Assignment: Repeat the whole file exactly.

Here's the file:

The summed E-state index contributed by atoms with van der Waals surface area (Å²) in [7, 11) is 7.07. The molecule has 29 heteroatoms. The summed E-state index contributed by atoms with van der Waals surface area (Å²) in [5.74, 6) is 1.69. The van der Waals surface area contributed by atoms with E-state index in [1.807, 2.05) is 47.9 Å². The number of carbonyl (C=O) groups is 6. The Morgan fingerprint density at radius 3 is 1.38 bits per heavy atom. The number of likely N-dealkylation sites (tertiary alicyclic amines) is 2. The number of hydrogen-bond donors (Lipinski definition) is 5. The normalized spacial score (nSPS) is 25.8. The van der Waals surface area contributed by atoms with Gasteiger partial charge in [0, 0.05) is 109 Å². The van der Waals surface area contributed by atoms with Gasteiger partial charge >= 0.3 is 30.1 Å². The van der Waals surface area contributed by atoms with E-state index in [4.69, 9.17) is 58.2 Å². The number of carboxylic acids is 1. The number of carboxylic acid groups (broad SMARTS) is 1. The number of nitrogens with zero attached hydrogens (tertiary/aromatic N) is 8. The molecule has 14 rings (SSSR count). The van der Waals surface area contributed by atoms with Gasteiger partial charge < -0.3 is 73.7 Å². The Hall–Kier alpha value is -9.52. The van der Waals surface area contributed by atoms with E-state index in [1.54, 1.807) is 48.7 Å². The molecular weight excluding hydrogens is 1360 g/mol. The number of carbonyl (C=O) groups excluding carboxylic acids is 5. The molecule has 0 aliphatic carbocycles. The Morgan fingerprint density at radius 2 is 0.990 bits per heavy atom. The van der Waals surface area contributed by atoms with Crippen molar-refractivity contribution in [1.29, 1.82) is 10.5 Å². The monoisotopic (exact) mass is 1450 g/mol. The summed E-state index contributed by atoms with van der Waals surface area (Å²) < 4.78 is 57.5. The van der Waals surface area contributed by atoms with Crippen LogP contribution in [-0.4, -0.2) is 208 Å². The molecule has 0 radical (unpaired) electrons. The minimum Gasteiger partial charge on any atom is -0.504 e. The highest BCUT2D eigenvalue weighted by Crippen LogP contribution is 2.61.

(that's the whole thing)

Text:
The summed E-state index contributed by atoms with van der Waals surface area (Å²) in [7, 11) is 7.07. The molecule has 29 heteroatoms. The summed E-state index contributed by atoms with van der Waals surface area (Å²) in [5.74, 6) is 1.69. The van der Waals surface area contributed by atoms with E-state index in [1.807, 2.05) is 47.9 Å². The number of carbonyl (C=O) groups is 6. The Morgan fingerprint density at radius 3 is 1.38 bits per heavy atom. The number of likely N-dealkylation sites (tertiary alicyclic amines) is 2. The number of hydrogen-bond donors (Lipinski definition) is 5. The normalized spacial score (nSPS) is 25.8. The van der Waals surface area contributed by atoms with Gasteiger partial charge in [0, 0.05) is 109 Å². The van der Waals surface area contributed by atoms with Gasteiger partial charge >= 0.3 is 30.1 Å². The van der Waals surface area contributed by atoms with E-state index in [4.69, 9.17) is 58.2 Å². The number of carboxylic acids is 1. The number of carboxylic acid groups (broad SMARTS) is 1. The number of nitrogens with zero attached hydrogens (tertiary/aromatic N) is 8. The molecule has 14 rings (SSSR count). The van der Waals surface area contributed by atoms with Gasteiger partial charge < -0.3 is 73.7 Å². The Hall–Kier alpha value is -9.52. The van der Waals surface area contributed by atoms with E-state index in [1.54, 1.807) is 48.7 Å². The molecular weight excluding hydrogens is 1360 g/mol. The number of carbonyl (C=O) groups excluding carboxylic acids is 5. The molecule has 0 aliphatic carbocycles. The Morgan fingerprint density at radius 2 is 0.990 bits per heavy atom. The van der Waals surface area contributed by atoms with Crippen molar-refractivity contribution in [1.29, 1.82) is 10.5 Å². The monoisotopic (exact) mass is 1450 g/mol. The summed E-state index contributed by atoms with van der Waals surface area (Å²) < 4.78 is 57.5. The van der Waals surface area contributed by atoms with Crippen LogP contribution in [-0.4, -0.2) is 208 Å². The molecule has 0 radical (unpaired) electrons. The minimum Gasteiger partial charge on any atom is -0.504 e. The highest BCUT2D eigenvalue weighted by Crippen LogP contribution is 2.61.